It is also an historical gem. There are few plays or movies about the history of medicine, and it is a fascinating subject. In the play, you learn, correctly, that half the 630,000 men who died in the war did not on the battlefield, but of their wounds and diseases. You learn that half the men who were operated on died and that if anyone was shot anywhere gangrene might set in and take their life. You learn about the crude methods of surgery and the primitive instruments. The gorgeous, simple countryside sets, and buckboards and kitchen tables by designer Brandon McNeel give the entire play the sweeping feel of a movie.

The play, based on a true story, is well directed by Tazewell Thompson. He gets stellar performances by Gregory Marlowe as the black solder, Wall, Wynn Harmon as Dr. Cuttaridge, Alexander Salamat as Sgt. McElwain and Erika Rolfsrud as Cuttaridge’s boarding house landlord.

Hurray for Dr, Cuttaridge and all the Sawbones on both sides in the war.

The Diamond Eater

The Diamond Eater is a much grimmer play. It starts with a haunting back wall sketch of a Nazi concentration camp with eerie music. A Jewish doctor, a prisoner in the camp, is ordered by his Nazi commandant to transplant the kidney of a gypsy into a Jew (who eats diamonds to hide them) to see if it works. The doctor does not want to do it, but will be killed if he refuses. He and another doctor, an anestheseologist before the war, do the operation, but add a little something to it.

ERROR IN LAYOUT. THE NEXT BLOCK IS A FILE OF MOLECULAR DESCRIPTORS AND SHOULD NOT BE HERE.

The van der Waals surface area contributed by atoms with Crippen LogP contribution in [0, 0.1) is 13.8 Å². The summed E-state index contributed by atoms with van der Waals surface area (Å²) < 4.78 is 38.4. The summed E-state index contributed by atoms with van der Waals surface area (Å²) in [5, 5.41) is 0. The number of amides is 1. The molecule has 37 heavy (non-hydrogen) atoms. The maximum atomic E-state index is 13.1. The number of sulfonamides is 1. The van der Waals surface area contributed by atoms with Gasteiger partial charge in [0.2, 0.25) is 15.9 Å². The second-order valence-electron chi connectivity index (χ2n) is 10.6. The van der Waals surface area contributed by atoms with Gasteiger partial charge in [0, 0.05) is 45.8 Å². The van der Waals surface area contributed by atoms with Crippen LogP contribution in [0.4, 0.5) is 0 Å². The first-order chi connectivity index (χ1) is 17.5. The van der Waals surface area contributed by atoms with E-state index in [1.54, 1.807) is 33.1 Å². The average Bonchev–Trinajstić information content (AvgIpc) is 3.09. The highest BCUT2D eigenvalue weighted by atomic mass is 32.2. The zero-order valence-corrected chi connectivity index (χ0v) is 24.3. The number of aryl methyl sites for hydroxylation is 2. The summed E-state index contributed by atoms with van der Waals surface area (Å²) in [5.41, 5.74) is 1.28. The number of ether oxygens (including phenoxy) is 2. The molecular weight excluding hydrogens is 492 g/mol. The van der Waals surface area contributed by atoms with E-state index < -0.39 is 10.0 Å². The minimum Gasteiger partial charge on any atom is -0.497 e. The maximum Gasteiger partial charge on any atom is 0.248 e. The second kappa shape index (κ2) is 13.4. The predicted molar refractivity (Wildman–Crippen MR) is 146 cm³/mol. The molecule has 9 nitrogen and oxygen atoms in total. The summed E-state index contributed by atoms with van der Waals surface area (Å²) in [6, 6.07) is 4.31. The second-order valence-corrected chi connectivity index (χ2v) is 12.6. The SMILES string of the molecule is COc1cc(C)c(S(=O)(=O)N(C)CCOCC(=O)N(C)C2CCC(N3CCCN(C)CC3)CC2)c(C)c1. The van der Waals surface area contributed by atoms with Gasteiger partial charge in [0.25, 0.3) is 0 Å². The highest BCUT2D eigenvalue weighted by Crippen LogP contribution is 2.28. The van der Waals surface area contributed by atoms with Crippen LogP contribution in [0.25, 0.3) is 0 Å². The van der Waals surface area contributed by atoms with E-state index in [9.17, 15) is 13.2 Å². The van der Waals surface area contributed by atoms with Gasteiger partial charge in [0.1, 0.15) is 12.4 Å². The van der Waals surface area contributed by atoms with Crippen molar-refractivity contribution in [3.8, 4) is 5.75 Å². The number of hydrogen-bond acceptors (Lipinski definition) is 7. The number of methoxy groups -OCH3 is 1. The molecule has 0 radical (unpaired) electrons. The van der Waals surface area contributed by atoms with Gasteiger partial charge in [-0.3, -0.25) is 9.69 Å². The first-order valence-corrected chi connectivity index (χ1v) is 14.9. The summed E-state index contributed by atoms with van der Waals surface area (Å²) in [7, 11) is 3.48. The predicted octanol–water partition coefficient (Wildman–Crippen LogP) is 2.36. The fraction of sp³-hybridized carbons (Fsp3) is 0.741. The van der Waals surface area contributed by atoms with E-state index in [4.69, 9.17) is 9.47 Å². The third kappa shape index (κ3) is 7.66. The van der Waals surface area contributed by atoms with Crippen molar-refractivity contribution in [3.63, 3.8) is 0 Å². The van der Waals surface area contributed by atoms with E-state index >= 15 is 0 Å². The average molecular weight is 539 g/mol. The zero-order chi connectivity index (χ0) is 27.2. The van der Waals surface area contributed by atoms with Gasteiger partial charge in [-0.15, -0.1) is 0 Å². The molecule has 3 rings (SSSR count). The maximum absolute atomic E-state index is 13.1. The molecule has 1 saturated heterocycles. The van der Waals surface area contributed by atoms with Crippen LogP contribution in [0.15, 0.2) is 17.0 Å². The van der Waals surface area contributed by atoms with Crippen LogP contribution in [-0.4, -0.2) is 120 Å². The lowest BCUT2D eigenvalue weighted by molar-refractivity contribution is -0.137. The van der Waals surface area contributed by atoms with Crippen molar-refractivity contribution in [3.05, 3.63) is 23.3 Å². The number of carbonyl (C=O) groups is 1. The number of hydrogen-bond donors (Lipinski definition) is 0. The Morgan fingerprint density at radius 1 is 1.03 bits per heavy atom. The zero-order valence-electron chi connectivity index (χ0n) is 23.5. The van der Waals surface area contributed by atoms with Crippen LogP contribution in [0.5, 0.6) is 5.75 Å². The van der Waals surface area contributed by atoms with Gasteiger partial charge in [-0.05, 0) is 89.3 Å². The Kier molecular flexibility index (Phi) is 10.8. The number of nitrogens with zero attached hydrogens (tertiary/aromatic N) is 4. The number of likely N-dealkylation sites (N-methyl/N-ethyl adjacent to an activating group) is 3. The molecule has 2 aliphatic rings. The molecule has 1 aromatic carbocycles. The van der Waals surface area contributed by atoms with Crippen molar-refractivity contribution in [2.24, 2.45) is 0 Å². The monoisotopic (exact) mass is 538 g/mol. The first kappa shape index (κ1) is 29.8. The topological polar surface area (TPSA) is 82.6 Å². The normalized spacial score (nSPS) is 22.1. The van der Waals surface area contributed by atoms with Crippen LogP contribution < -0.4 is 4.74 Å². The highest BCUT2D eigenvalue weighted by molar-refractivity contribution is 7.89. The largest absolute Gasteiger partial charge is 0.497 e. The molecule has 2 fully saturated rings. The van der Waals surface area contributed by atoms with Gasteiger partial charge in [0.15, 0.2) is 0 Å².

We have seen hundreds of movies, television series and documentaries about the Holocaust, and we need to see hundreds more. The Nazis were able to get away with an experimental operation that they would be imprisoned for in the outside world. They did it because they could.

The play is provocative. The Jews in their striped uniforms are chilling and within minutes they lose most of their hope of survival. The stories of their extermination in the camps, and how Nazi guards always came down with headaches from the smell of the poison gas used to kill the Jews, are nerve wracking.

The play does not have all of the layered drama you expect in a one hour work, or the nuance, but is effective.

The history in this play, too, is superb. The experimental operations of Dr. Josef Mengele, at Auschwitz, and others, plus crazy sexual experiments on Jews, were one of the tragic medical stories of World War II. These were carried on routinely and the Jews were the guinea pigs for speculative and cruel medicine (Mengele escaped and died many years later in South America).

Brandon McNeel’s sets here, too, are superb, especially the scene in which he creates a snowstorm and uses a wall of plastic to make the snow shimmer as the doctor walks through it, top of his uniform pulled tight against his neck to keep himself warm.

You sit in the audience and hope that the two doctors succeed in their little scheme, but whether they do or not still leaves you shuddering.

Director Thompson gets good work from Timothy Roselie as Dr. Kuttermann, Wynn Harmon as Dr. Polsky, Eric Kuttner as the diamond eater and Tony Naumovski as the Nazi commander.

Never again, for sure.

PRODUCTION (for both plays): Sets: Brandon McNeel, Costumes: Carrie Robbins, Lighting: Jorge Arroyo, Sound: Erik T. Lawson, Projection Design: Robert Figueira. The plays run through June 7.